Secret Agent is a group exhibition composed from the viewpoint of feminist authorship in contemporary art practices. Inspired by artist Oreet Ashery and academic Catherine Grant.
Mathilde ter Heijne
The artists in the exhibition actively challenge the institutional structure of history and patriarchal authority – and imagine alternative narratives, often through the specificity of lens-based media.
Acts of image-making, archiving, or guerrilla information tactics enable visibility and challenge relationships between author and authority. Each artist utilises language and the literary in dialogue with image-making to harness the intertextual, as archival photographs and stock footage are transformed through repetition, re-staging and re-imagining. Representation of western history through both image and text, with the inherent parallels between historical and photographic truth – and the legacy of radical image/text practice in the 1970s and 1980s – are central to the development of this exhibition.
The enabling of voice(s) of authorship whereby subjectivity is activated in order to challenge the ideology of individualism and the singularity of the art historical canon and history itself, is what Janet Staiger describes as the ‘technique of the self’. This consideration of the self in relation to, and together with others, draws away from the photographic as exacerbating difference or the implicated position of a directed camera, and generates an argument for collaboration and collectivity.
The exhibition title, Secret Agent, is inspired by artist Oreet Ashery and academic Catherine Grant, who describe feminist cultural production as an ‘invisible agent’ and generative informant for ‘different kinds of subjectivity and agency under patriarchy’. Grant suggests broadening notions of what constitutes primary texts, and exploring more rigorous methods of interactional, inter-subjective, or interdisciplinary approaches to critical analysis, also for artists’ to broaden auteurial imaging.
Private View: 9 January, 6-9pm
Exhibition: 9 – 30 Januaray
Sarah Beddington is a British artist and filmmaker now based in London, whose work investigates the intersection between the historical and the contemporary, often in relation to journeys and migration, traces in the landscape, the power of the collective voice and walking as a means of affirming presence.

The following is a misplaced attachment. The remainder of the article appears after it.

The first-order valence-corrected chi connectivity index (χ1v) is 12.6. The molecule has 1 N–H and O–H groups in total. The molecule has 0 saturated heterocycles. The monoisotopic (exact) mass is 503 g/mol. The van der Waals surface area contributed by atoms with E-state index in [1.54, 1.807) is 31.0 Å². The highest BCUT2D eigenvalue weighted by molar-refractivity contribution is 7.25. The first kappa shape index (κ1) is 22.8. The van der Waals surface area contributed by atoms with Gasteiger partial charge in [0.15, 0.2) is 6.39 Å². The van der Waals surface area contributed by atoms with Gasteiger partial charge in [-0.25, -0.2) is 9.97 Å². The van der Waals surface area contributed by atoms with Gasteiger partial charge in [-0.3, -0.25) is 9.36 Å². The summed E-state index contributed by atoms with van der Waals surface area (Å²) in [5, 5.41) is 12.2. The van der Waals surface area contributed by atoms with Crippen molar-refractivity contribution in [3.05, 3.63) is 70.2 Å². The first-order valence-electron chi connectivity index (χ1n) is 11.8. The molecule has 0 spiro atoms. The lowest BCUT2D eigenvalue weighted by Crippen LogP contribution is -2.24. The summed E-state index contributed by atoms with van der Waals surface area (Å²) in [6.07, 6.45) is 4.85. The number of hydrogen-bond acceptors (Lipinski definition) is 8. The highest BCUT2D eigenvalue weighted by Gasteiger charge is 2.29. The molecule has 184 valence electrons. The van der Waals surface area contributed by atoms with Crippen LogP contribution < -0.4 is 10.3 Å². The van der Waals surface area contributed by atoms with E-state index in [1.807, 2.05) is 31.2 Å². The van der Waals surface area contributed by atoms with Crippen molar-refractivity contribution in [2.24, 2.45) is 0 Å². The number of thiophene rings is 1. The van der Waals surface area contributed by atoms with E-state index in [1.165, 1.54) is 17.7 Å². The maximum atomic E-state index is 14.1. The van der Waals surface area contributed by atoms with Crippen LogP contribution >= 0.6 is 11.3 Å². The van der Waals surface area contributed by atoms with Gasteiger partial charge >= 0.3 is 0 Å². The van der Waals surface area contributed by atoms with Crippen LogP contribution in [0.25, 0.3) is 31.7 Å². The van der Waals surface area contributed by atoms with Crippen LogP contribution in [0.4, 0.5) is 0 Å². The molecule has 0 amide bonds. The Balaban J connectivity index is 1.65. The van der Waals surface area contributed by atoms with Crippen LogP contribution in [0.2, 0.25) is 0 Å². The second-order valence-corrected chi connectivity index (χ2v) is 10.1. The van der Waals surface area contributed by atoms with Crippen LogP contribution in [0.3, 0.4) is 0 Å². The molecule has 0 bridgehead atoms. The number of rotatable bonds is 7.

Her work has been shown in many museums, galleries and film festivals including: City States, Liverpool Biennale; Les Rencontres Internationales, Centre Pompidou, Paris and Reina Sofia Museum, Madrid; Eastern Standards: Western Artists in China, MASS MoCA, USA; FIDMarseille International Film Festival; LOOP film and video festival, Angels Gallery, Barcelona; Vanishing Point, Wexner Center for the Arts, Columbus, Ohio. She has recently been shortlisted for the Paul Hamlyn Foundation award in the UK as well as the Artangel Open Commission, and she received a Bloomberg LP special commission in 2008. She had a research residency in 2014 at the Henry Moore Institute in Leeds and previous artistic residencies include the International Studio and Curatorial Program (ISCP, 2002 – 2003) and Cité des Arts in Paris (2009 – 2010). She is currently working on a feature-length documentary film that uses birds and bird migration to look at stories of human migration in the Middle East.Her work is represented in a number of public and private collections including Arts Council England.